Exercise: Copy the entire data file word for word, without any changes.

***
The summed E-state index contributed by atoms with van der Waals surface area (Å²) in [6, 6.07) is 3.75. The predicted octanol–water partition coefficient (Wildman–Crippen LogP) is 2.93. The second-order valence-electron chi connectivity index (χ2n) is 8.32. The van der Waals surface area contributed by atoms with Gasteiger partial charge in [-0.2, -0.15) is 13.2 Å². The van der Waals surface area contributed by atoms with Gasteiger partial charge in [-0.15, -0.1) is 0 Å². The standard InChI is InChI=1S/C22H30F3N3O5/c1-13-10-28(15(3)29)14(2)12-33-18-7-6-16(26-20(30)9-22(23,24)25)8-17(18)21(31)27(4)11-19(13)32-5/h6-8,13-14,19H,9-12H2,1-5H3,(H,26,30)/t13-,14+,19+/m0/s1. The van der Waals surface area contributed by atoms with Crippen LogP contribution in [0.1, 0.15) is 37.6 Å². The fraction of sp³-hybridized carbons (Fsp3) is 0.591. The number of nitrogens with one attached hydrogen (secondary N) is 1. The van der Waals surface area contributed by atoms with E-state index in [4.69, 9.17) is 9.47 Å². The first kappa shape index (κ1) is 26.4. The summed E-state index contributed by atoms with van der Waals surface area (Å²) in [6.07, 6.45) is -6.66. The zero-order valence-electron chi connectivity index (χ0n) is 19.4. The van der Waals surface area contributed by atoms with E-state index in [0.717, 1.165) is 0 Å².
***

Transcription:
The summed E-state index contributed by atoms with van der Waals surface area (Å²) in [6, 6.07) is 3.75. The predicted octanol–water partition coefficient (Wildman–Crippen LogP) is 2.93. The second-order valence-electron chi connectivity index (χ2n) is 8.32. The van der Waals surface area contributed by atoms with Gasteiger partial charge in [-0.2, -0.15) is 13.2 Å². The van der Waals surface area contributed by atoms with Gasteiger partial charge in [-0.15, -0.1) is 0 Å². The standard InChI is InChI=1S/C22H30F3N3O5/c1-13-10-28(15(3)29)14(2)12-33-18-7-6-16(26-20(30)9-22(23,24)25)8-17(18)21(31)27(4)11-19(13)32-5/h6-8,13-14,19H,9-12H2,1-5H3,(H,26,30)/t13-,14+,19+/m0/s1. The van der Waals surface area contributed by atoms with Crippen LogP contribution in [0.1, 0.15) is 37.6 Å². The fraction of sp³-hybridized carbons (Fsp3) is 0.591. The number of nitrogens with one attached hydrogen (secondary N) is 1. The van der Waals surface area contributed by atoms with E-state index in [4.69, 9.17) is 9.47 Å². The first kappa shape index (κ1) is 26.4. The summed E-state index contributed by atoms with van der Waals surface area (Å²) in [6.07, 6.45) is -6.66. The zero-order valence-electron chi connectivity index (χ0n) is 19.4. The van der Waals surface area contributed by atoms with E-state index in [0.717, 1.165) is 0 Å².